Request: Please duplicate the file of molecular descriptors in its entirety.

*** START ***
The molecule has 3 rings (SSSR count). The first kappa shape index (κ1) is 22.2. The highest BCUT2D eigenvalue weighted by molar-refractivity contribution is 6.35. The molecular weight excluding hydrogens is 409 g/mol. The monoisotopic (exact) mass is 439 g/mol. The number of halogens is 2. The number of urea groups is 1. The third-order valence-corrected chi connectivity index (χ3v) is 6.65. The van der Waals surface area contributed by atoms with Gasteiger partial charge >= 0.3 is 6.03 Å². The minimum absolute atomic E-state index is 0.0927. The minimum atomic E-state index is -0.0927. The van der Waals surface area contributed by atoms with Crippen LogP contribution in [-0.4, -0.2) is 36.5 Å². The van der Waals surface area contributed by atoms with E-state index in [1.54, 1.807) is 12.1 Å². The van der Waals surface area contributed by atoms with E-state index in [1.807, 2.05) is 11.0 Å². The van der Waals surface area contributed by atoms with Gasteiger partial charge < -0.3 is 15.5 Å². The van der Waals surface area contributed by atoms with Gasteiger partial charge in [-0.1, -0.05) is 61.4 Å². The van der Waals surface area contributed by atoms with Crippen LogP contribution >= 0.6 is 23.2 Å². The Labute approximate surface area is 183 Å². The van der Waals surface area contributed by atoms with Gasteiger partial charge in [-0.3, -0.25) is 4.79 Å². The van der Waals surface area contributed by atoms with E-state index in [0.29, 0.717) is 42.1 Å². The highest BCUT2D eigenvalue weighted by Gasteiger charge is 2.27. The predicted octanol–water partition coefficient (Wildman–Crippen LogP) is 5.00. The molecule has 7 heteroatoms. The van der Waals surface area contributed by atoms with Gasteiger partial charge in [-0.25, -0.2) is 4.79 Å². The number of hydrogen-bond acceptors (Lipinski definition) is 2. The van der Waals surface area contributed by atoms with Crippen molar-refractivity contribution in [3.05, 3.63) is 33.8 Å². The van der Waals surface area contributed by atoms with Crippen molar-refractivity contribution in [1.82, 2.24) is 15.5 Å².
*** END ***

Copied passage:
The molecule has 3 rings (SSSR count). The first kappa shape index (κ1) is 22.2. The highest BCUT2D eigenvalue weighted by molar-refractivity contribution is 6.35. The molecular weight excluding hydrogens is 409 g/mol. The monoisotopic (exact) mass is 439 g/mol. The number of halogens is 2. The number of urea groups is 1. The third-order valence-corrected chi connectivity index (χ3v) is 6.65. The van der Waals surface area contributed by atoms with Gasteiger partial charge >= 0.3 is 6.03 Å². The minimum absolute atomic E-state index is 0.0927. The minimum atomic E-state index is -0.0927. The van der Waals surface area contributed by atoms with Crippen LogP contribution in [-0.4, -0.2) is 36.5 Å². The van der Waals surface area contributed by atoms with E-state index in [1.54, 1.807) is 12.1 Å². The van der Waals surface area contributed by atoms with E-state index in [1.807, 2.05) is 11.0 Å². The van der Waals surface area contributed by atoms with Gasteiger partial charge < -0.3 is 15.5 Å². The van der Waals surface area contributed by atoms with Gasteiger partial charge in [-0.1, -0.05) is 61.4 Å². The van der Waals surface area contributed by atoms with Crippen LogP contribution >= 0.6 is 23.2 Å². The Labute approximate surface area is 183 Å². The van der Waals surface area contributed by atoms with Gasteiger partial charge in [-0.3, -0.25) is 4.79 Å². The van der Waals surface area contributed by atoms with E-state index in [0.29, 0.717) is 42.1 Å². The highest BCUT2D eigenvalue weighted by Gasteiger charge is 2.27. The predicted octanol–water partition coefficient (Wildman–Crippen LogP) is 5.00. The molecule has 7 heteroatoms. The van der Waals surface area contributed by atoms with Gasteiger partial charge in [-0.25, -0.2) is 4.79 Å². The number of hydrogen-bond acceptors (Lipinski definition) is 2. The van der Waals surface area contributed by atoms with Crippen molar-refractivity contribution in [3.05, 3.63) is 33.8 Å². The van der Waals surface area contributed by atoms with Crippen molar-refractivity contribution in [1.82, 2.24) is 15.5 Å².